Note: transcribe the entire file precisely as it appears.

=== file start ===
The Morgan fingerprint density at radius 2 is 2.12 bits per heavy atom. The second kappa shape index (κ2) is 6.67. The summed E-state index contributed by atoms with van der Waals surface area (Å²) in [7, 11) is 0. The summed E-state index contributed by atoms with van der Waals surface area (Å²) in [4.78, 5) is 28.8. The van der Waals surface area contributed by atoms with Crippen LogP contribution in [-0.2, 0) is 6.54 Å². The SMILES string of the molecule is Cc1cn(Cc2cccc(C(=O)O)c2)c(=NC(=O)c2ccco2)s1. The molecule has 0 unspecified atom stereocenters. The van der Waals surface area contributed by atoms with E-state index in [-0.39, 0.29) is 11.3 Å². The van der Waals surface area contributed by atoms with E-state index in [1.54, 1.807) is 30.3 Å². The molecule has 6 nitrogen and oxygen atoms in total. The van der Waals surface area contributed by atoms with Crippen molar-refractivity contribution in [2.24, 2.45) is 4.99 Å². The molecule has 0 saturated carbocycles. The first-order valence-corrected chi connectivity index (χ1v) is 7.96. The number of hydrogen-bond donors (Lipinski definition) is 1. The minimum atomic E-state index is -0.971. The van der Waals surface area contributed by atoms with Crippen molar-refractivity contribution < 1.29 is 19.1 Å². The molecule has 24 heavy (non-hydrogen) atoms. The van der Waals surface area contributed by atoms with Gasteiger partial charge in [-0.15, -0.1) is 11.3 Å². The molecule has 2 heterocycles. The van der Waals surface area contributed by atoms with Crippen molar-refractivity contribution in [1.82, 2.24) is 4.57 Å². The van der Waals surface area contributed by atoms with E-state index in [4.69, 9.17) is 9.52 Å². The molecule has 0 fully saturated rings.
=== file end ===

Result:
The Morgan fingerprint density at radius 2 is 2.12 bits per heavy atom. The second kappa shape index (κ2) is 6.67. The summed E-state index contributed by atoms with van der Waals surface area (Å²) in [7, 11) is 0. The summed E-state index contributed by atoms with van der Waals surface area (Å²) in [4.78, 5) is 28.8. The van der Waals surface area contributed by atoms with Crippen LogP contribution in [-0.2, 0) is 6.54 Å². The SMILES string of the molecule is Cc1cn(Cc2cccc(C(=O)O)c2)c(=NC(=O)c2ccco2)s1. The molecule has 0 unspecified atom stereocenters. The van der Waals surface area contributed by atoms with E-state index in [-0.39, 0.29) is 11.3 Å². The van der Waals surface area contributed by atoms with E-state index in [1.54, 1.807) is 30.3 Å². The molecule has 6 nitrogen and oxygen atoms in total. The van der Waals surface area contributed by atoms with Crippen molar-refractivity contribution in [2.24, 2.45) is 4.99 Å². The molecule has 0 saturated carbocycles. The first-order valence-corrected chi connectivity index (χ1v) is 7.96. The number of hydrogen-bond donors (Lipinski definition) is 1. The minimum atomic E-state index is -0.971. The van der Waals surface area contributed by atoms with Crippen molar-refractivity contribution < 1.29 is 19.1 Å². The molecule has 24 heavy (non-hydrogen) atoms. The van der Waals surface area contributed by atoms with Gasteiger partial charge in [-0.15, -0.1) is 11.3 Å². The molecule has 2 heterocycles. The van der Waals surface area contributed by atoms with Crippen molar-refractivity contribution in [1.82, 2.24) is 4.57 Å². The van der Waals surface area contributed by atoms with E-state index in [4.69, 9.17) is 9.52 Å². The molecule has 0 fully saturated rings.